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BY

CLAUDE IRWIN PALMER, A.B.

ASSOCIATE PROFESSOR OF MATHEMATICS

ARMOUR INSTITUTE OF TECHNOLOGY

AND

DANIEL POMEROY TAYLOR, A.M.

HIGH SCHOOL, OAK PARK, ILL.

EDITED BY

GEORGE WILLIAM MYERS, PH.D.

PROFESSOR OF THE TEACHING OF MATHEMATICS

SCHOOL OF EDUCATION
THE UNIVERSITY OF CHICAGO

SCOTT, FORESMAN AND COMPANY
CHICAGO

NEW YORK

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EDITOR'S PREFACE

This text derives its origin and character from the view that geometry is a valuable study for high school pupils in the degree to which they understand and appreciate it at the time they are studying it. Appreciation of the worth of what is being done and insight into the meaning of its tasks go very far toward a real motivation of geometry. The system of thought it embodies is of course the chief claim of geometry to a place in the curriculum, but this system of thought is of no great value to one who neither appreciates nor understands its spirit.

Furthermore, this system of thought is a derived product. It arises from the habits formed from doing things geometrically and reasoning about what is done and why it is so done. It must accordingly wait upon many an act of intelligent judging and discriminating. The acts of systematic judging and discerning find a rich genetic background in measurement, in constructive exercises, in comparison of figures, and in geometrical experimentation by the student. This text so organizes the material as to give a concrete, experimental, and somewhat informal approach to the rather highly wrought scheme of demonstrative geometry. This informality pervades the first half of the first chapter, thereby laying a firm conceptual basis for the more systematic geometry. Throughout the text, however, subjects of special difficulty to high school students are approached experimentally. Mental possibilities are nowhere sacrificed to logical refinements. Logical accuracy that is beyond the reach of the learner is held to be only apparent and largely specious.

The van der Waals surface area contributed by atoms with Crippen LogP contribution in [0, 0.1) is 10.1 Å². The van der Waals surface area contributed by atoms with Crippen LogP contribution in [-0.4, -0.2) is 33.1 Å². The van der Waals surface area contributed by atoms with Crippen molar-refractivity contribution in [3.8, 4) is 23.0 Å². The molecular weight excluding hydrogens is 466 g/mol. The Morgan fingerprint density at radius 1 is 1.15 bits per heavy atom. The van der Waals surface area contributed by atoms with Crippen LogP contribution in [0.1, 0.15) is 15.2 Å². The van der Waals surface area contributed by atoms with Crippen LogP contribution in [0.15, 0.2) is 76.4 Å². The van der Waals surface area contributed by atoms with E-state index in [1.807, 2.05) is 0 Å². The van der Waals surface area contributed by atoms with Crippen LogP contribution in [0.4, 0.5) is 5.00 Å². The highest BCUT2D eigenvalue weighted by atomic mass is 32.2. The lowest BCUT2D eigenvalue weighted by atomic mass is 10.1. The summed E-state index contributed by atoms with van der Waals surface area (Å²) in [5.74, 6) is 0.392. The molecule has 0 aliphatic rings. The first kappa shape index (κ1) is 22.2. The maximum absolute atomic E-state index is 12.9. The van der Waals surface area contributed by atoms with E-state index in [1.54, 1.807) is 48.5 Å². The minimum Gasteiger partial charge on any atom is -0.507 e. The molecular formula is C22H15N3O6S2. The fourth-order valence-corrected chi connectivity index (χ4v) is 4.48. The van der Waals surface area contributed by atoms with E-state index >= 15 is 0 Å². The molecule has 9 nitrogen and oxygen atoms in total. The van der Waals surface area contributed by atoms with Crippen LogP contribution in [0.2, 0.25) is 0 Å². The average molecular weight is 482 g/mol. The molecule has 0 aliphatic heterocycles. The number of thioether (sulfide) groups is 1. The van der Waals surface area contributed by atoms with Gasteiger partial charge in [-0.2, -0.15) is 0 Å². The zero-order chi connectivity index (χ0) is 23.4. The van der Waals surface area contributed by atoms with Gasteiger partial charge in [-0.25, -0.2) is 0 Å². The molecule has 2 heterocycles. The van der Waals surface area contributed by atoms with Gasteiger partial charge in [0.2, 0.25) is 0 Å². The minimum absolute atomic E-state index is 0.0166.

Besides the closer conformity to pedagogical standards of this inductive and informal approach to systematic geometry,

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